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Falling Leaves

William Rausch's "Falling Leaves" is the grand-prize winner of the 2008 Writer's Digest Popular Fiction Awards. To read more about Rausch and other category winners, click here.

I still remember that cool Sunday morning in May when she and I planted our little tree. A dewy fog hung over the ground like meringue, refusing passage to the sun’s warming rays. After two cups of coffee and aimless meandering about our scant front yard, we finally agreed on the exact spot. The perfect location. Little did I know how dramatically the leaves on that small sapling would impact the rest of my life.

“So, what do you say we move in together? Just you and me,” I managed to say without slurring as I looked at her across the table at the Riffraff, the smoky little college bar we frequented after cutting classes on Friday afternoon.

“Well … I don’t know,” she replied, being more coy than unsure. “It sounds like a mighty big commitment to me.”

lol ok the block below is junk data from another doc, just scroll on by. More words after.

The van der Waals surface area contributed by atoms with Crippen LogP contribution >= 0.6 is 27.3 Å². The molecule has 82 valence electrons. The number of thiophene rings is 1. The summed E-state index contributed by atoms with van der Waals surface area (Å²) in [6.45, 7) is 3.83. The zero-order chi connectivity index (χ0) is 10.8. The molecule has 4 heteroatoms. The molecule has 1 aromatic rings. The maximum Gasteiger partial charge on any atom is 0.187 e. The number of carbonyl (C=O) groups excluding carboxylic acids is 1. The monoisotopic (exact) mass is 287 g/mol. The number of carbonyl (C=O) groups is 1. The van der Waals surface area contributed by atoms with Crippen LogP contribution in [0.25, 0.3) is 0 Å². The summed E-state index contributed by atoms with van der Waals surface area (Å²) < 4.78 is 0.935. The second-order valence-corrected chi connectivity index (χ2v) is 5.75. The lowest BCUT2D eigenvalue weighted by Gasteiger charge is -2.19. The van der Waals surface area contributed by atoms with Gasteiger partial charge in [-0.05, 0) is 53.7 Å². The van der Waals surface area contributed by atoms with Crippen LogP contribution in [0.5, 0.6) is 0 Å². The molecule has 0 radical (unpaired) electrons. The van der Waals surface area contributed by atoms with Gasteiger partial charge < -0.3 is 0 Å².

“Shelly,” I pleaded trying not to sound whiny. “It’s not a commitment at all. It’s just that it makes perfectly good sense. It’s the logical thing to do. It’s…it’s…an arrangement. That’s it, an arrangement.”

“Well, that certainly doesn’t sound very romantic does it?”

I took another drink of my beer (what was it…the fourth…fifth?). “OK then, it’s a romantic arrangement. Like in that book we read in World Lit by some French guy. What was it…Madame Bowery or something?”

Madame Bovary,” she came back with her infectious laugh. “Honestly Benjamin. You engineers can build a bridge to China but cannot remember anything about a book unless if has numbers and formulas and stuff.”

I laughed at myself along with her as I looked deep into her eyes (hoping that mine were focused) and repeated, “So…what d’ya say? Let’s do it.”

“Ben you are insufferable. What am I going to do with you?”

“You, my dear, are going to move in with me, that’s what,” I smiled back. And then, attempting to justify the practicalities of this “arrangement” I added, “Look Shelly, with graduation only a few weeks away and no one exactly beating down our doors with job offers, it makes perfect sense. Look at the money we’ll save. You know what they say; two can live cheaper than one.”